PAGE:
Autumn is here and Sven Van Moen got the tips for a succesful catfishing trip.
Two weeks ago the sun was shining bright and the river water was still warm on my favorite big river in the South of France. We still have not had heavy rain, so the water level is at it’s lowest and the water very clear. Despite these rather bad conditions, the daylength is quickly getting shorter and the water temperature is dropping too, which could activate some catfish as they start preparing for winter time. Autumn at its best.
After two short sessions with only one nice fish on the bank, I had no big reason to complain. But as I was thinking about the actual weather and river conditions, I realised that one single fish is not the result we aim for when we are talking about real active fish. I decided to check out my luck on a rather not so typical spot for this period of the year. It was a very shallow sand bank with heavy current, but with deep water nearby. On arrival I soon noticed quite some baitfish and even a catfish surfacing above the shallow bank. This looked promising and I nervously set up the rods and rigs.
Not quite as one would expect during autumn, I prepared two A-STATIC hairrigs plus two bouys and fished these rods on the 1m – 2m shallow bank with surface livebaits. With the third rod I still fished the deeper parts with a subfloat rig. Minutes after the last rod was put, one of the bouy rods bended over and I was already playing a very decent catfish. Half an hour later, the same rod went off again, with a smaller fish as result. The activity on the shallows continued and I was very satisfied having caught four cats from five bites in one evening, although there where no real giants amongst them. One take came from the deeper water. All other from the shallows. I was surprised and pleased at the same time.
Two days later I was back with the same plan, wondering if it would work again. The first two hours no action at all. Then a small fish on the shallows. Immediately followed by its little brother. Still no big ones though. I was thinking, when suddenly I noticed a rod bending over so slowly, that even the alarm bells did not make a single sound. No doubt possible: here was my chance to catch a big one! I played the fish in a close combat from the boat, so I minimised the risk of touching any underwater snags with the line. The white deluxe G2 rod and Quick combat 10000 reel did their job splendid and fifteen long minutes later the fish surrendered. I sailed my boat about 500m upstream, back to the camp and the other rods. Arriving there, the fairytail continued, as I could instantly restart playing an other smaller cat.
Autumn fishing at it’s best. Real autumn glory. And I was shining bright. As you are getting to read this, I’m off again, back too my fairy tell forest and my beloved catfish.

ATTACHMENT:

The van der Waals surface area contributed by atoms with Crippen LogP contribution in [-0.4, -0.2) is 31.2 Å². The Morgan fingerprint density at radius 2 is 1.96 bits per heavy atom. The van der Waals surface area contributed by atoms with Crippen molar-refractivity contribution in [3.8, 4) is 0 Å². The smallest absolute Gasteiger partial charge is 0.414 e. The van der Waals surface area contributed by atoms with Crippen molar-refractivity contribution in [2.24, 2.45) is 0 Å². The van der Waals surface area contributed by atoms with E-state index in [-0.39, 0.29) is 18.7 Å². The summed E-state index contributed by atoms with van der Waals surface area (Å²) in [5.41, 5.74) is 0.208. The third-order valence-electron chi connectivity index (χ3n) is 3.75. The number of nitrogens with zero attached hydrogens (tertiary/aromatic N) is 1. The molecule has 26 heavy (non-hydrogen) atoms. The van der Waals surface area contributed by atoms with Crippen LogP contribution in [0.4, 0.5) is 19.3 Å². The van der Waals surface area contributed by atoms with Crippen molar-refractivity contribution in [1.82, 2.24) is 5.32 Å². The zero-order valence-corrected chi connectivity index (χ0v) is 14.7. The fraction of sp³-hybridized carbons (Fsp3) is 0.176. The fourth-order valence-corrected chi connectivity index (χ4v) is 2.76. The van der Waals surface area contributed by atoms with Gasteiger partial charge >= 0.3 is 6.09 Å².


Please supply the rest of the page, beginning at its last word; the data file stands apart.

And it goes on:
Tight lines too all of you!
Sven’s Gear list
Rod: MADCAT White Deluxe G2 275 cm
Reel: Quick Combat 10000
Hairrig setup: Madcat Cat Cable (160kg), Madcat A-STATIC jighook 6/0 and 8/0, Madcat Power BB Swivel.
By Sven Van Moen
Last week I went on a two day fishing tour. The river is low, the water clear, which make the fishing itself, very difficult. That is why I should think carefully about the tactical side of the game. The technical side is not all that complicated during low water level periods: even fishing from the bank can be very effective in these conditions. The subfloat- and breakline fishing can be done by doing short range fishing. This was also the perfect conditions for testing my new reel reel for light and short range breakline fishing. Not long ago, I received the Quick I 8000FD and this was the perfect opportunity to test it.
The evening before, I was catching very good baitfish in a shallow region without current. Normally, this is not the best tactic, but the huge amount of baitfish made me decide to give it a try anyways. Where there is baitfish, there are cats! I set up three freestyle breakline rigs and was hopefull, especially because there where more baitfish then I have ever seen before. I caught bait all the time, but the catfish rods remained silent for the whole night. The break of dawn came, and I was trying to make a decision where to go now. I had no idea. I fired up my boat and started sailing. After a few kilometers I noticed a spot. Because of the low water level, I noticed a sudden drop off in the margins. Where everything always seemed to be flat for several hundreds of meters, all of a sudden the bottom drops. Inspection made clear that this could well be a hotspot, since the drop-off was huge.